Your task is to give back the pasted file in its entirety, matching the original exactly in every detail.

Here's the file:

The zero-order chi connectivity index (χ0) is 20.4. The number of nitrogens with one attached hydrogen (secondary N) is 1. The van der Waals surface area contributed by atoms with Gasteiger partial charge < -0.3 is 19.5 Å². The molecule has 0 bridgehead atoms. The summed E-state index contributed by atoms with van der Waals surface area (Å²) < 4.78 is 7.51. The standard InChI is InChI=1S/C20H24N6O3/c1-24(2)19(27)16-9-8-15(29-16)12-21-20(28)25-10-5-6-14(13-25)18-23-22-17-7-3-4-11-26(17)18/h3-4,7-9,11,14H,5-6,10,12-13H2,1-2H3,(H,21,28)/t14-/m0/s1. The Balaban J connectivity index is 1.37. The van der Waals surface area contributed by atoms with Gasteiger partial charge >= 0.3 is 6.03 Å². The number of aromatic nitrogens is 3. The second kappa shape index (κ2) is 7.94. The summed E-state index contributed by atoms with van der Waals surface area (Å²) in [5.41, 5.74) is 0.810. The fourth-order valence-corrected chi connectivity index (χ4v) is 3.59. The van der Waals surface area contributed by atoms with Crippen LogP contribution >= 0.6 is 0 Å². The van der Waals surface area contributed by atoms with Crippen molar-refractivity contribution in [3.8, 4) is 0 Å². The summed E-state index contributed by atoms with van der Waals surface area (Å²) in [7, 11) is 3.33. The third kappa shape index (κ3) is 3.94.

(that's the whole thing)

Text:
The zero-order chi connectivity index (χ0) is 20.4. The number of nitrogens with one attached hydrogen (secondary N) is 1. The van der Waals surface area contributed by atoms with Gasteiger partial charge < -0.3 is 19.5 Å². The molecule has 0 bridgehead atoms. The summed E-state index contributed by atoms with van der Waals surface area (Å²) < 4.78 is 7.51. The standard InChI is InChI=1S/C20H24N6O3/c1-24(2)19(27)16-9-8-15(29-16)12-21-20(28)25-10-5-6-14(13-25)18-23-22-17-7-3-4-11-26(17)18/h3-4,7-9,11,14H,5-6,10,12-13H2,1-2H3,(H,21,28)/t14-/m0/s1. The Balaban J connectivity index is 1.37. The van der Waals surface area contributed by atoms with Gasteiger partial charge >= 0.3 is 6.03 Å². The number of aromatic nitrogens is 3. The second kappa shape index (κ2) is 7.94. The summed E-state index contributed by atoms with van der Waals surface area (Å²) in [5.41, 5.74) is 0.810. The fourth-order valence-corrected chi connectivity index (χ4v) is 3.59. The van der Waals surface area contributed by atoms with Crippen LogP contribution >= 0.6 is 0 Å². The van der Waals surface area contributed by atoms with Crippen molar-refractivity contribution in [3.8, 4) is 0 Å². The summed E-state index contributed by atoms with van der Waals surface area (Å²) in [7, 11) is 3.33. The third kappa shape index (κ3) is 3.94.